The Church of Not Gay claims the allegiance of a broad cross-section of wealthy and powerful Christians who previously belonged to other denominations. Start with the coalition of religious-right leaders who forced out Richard Cizik from his leadership role at the National Association of Evangelicals because he was “using the global warming controversy” to “shift the emphasis away from the great moral issues of our time”, namely abortion and gay marriage. Add to that list the formerly Catholic, Orthodox and evangelical signers of the Manhattan Declaration, who vowed to disobey any law that restricted their ability to punish abortion or gay marriage. And the lawmakers in Mississippi, Kansas, Arizona and elsewhere who sought to exempt LGBT people from equal-protection laws definitely qualify.
Kim Davis, the multiply-divorced-and-remarried gay-hating Kentucky clerk, was and is a member of the Church of Not Gay. As I wrote at the time:
Even if her divorcing-and-remarrying days are behind her, that doesn’t explain why she doesn’t view her current marriage as adulterous and therefore invalid. And it especially doesn’t explain why she isn’t denying marriage licenses to divorced people, or people in mixed-faith relationships, or any of the other categories the Bible expressly prohibits. Her high regard for “God’s authority” is inconsistent and selective.
Like Davis, the Christian “bakers and florists of conscience” are all members of the Church of Not Gay, as the Williamette Week cunningly demonstrated. They called up two Oregon bakeries who infamously refused to make cakes for same-sex weddings to find out whether they’d help celebrate some other distinctly non-Jesusy occasions. Turns out they would:
Surprisingly, the people who answered the phone at each bakery were quite willing to provide baked goods for celebrations of divorces, unmarried parents, stem-cell research, non-kosher barbecues and pagan solstice parties.
The list goes on and on and on. The Christian Legal Society, a college group that demanded the right to discriminate, only wanted to exclude potential gay members. There were the conservative politicians who said in 2006 that preventing same-sex marriage was “five times as important” as winning the war on terror, stabilizing Iraq, or rebuilding New Orleans in the aftermath of Hurricane Katrina.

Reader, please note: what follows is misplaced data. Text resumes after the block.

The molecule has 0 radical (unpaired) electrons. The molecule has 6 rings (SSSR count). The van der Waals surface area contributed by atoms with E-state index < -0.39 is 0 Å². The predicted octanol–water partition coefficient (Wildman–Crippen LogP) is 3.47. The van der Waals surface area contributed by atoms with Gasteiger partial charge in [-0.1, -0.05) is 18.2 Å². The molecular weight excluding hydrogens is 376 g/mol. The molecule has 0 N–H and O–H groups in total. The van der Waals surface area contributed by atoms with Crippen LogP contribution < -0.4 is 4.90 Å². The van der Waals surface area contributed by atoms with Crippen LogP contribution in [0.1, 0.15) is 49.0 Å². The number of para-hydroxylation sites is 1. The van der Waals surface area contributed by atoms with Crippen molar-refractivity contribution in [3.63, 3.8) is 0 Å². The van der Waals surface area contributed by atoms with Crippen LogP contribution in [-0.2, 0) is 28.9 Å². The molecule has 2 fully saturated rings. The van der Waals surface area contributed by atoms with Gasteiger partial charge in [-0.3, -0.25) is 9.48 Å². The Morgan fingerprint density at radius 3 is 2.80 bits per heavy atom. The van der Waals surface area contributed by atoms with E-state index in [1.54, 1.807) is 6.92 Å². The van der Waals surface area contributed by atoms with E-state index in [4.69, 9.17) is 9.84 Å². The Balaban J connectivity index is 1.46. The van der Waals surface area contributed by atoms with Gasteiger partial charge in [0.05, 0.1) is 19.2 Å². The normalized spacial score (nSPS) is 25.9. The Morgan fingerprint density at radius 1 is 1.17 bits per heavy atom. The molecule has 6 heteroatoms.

Even the Supreme Court has members who belong to the Church of Not Gay. That’s the only conclusion you can draw from the opinion of the conservative justices who said in their Hobby Lobby ruling that religious objections to birth control must be accommodated by the law, but equally strong religious objections to other laws needn’t be.
The culture warriors who backed the Mississippi bill and others like it may delude themselves that they’re winning one battle after another, but they’re blind to the Pyrrhic cost of these victories. Even in 2007, young non-Christians believed by an overwhelming margin that Christianity was irrationally obsessed with persecuting homosexuality. Everything that the religious right has done since then will only strengthen and cement that impression. And in a wider world that’s more and more tolerant, that’s a death knell. To justify their single-minded obsession, they’d doubtless claim to be concerned about ensuring the future of the human race. Ironically, it’s their own future they’re slowly choking off.
* Although the anti-abortion plank is spreading to encompass all forms of contraception, and as the Mississippi bill suggests, transgender rights are almost certainly next on the list.